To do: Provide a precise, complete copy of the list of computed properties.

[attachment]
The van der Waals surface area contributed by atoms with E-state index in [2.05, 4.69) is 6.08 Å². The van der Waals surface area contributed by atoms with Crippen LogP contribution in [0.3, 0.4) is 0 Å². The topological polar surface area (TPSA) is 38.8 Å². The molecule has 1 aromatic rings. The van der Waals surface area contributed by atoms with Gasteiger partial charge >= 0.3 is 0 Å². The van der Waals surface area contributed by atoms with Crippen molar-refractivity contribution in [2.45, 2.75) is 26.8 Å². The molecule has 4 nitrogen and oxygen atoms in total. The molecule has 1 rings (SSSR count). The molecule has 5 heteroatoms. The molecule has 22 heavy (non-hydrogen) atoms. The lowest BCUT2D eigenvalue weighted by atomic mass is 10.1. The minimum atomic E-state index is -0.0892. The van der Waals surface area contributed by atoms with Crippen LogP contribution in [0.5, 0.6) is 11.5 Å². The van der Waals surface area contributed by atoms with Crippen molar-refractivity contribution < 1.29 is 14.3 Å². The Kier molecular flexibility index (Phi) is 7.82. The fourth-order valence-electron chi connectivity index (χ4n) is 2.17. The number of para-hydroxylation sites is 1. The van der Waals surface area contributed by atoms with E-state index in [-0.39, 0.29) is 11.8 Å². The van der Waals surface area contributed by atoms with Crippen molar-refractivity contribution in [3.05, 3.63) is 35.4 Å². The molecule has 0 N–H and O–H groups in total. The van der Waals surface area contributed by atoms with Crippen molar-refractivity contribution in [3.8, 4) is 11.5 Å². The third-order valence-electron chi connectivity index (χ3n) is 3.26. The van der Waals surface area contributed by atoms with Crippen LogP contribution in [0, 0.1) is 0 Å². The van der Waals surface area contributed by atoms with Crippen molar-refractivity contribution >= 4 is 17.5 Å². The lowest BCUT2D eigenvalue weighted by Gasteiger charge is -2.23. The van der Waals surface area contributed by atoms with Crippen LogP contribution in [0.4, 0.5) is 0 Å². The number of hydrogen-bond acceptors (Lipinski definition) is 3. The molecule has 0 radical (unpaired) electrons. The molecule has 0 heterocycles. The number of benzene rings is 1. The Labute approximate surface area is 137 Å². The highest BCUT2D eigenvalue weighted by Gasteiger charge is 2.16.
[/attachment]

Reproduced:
The van der Waals surface area contributed by atoms with E-state index in [2.05, 4.69) is 6.08 Å². The van der Waals surface area contributed by atoms with Crippen LogP contribution in [0.3, 0.4) is 0 Å². The topological polar surface area (TPSA) is 38.8 Å². The molecule has 1 aromatic rings. The van der Waals surface area contributed by atoms with Gasteiger partial charge >= 0.3 is 0 Å². The van der Waals surface area contributed by atoms with Crippen molar-refractivity contribution in [2.45, 2.75) is 26.8 Å². The molecule has 4 nitrogen and oxygen atoms in total. The molecule has 1 rings (SSSR count). The molecule has 5 heteroatoms. The molecule has 22 heavy (non-hydrogen) atoms. The lowest BCUT2D eigenvalue weighted by atomic mass is 10.1. The minimum atomic E-state index is -0.0892. The van der Waals surface area contributed by atoms with Crippen LogP contribution in [0.5, 0.6) is 11.5 Å². The van der Waals surface area contributed by atoms with Crippen molar-refractivity contribution < 1.29 is 14.3 Å². The Kier molecular flexibility index (Phi) is 7.82. The fourth-order valence-electron chi connectivity index (χ4n) is 2.17. The number of para-hydroxylation sites is 1. The van der Waals surface area contributed by atoms with E-state index in [-0.39, 0.29) is 11.8 Å². The van der Waals surface area contributed by atoms with Crippen molar-refractivity contribution in [3.05, 3.63) is 35.4 Å². The molecule has 0 N–H and O–H groups in total. The van der Waals surface area contributed by atoms with Crippen molar-refractivity contribution in [3.8, 4) is 11.5 Å². The third-order valence-electron chi connectivity index (χ3n) is 3.26. The van der Waals surface area contributed by atoms with Crippen LogP contribution in [0, 0.1) is 0 Å². The van der Waals surface area contributed by atoms with Crippen molar-refractivity contribution >= 4 is 17.5 Å². The lowest BCUT2D eigenvalue weighted by Gasteiger charge is -2.23. The van der Waals surface area contributed by atoms with Crippen LogP contribution in [0.4, 0.5) is 0 Å². The number of hydrogen-bond acceptors (Lipinski definition) is 3. The molecule has 0 radical (unpaired) electrons. The molecule has 0 heterocycles. The number of benzene rings is 1. The Labute approximate surface area is 137 Å². The highest BCUT2D eigenvalue weighted by Gasteiger charge is 2.16.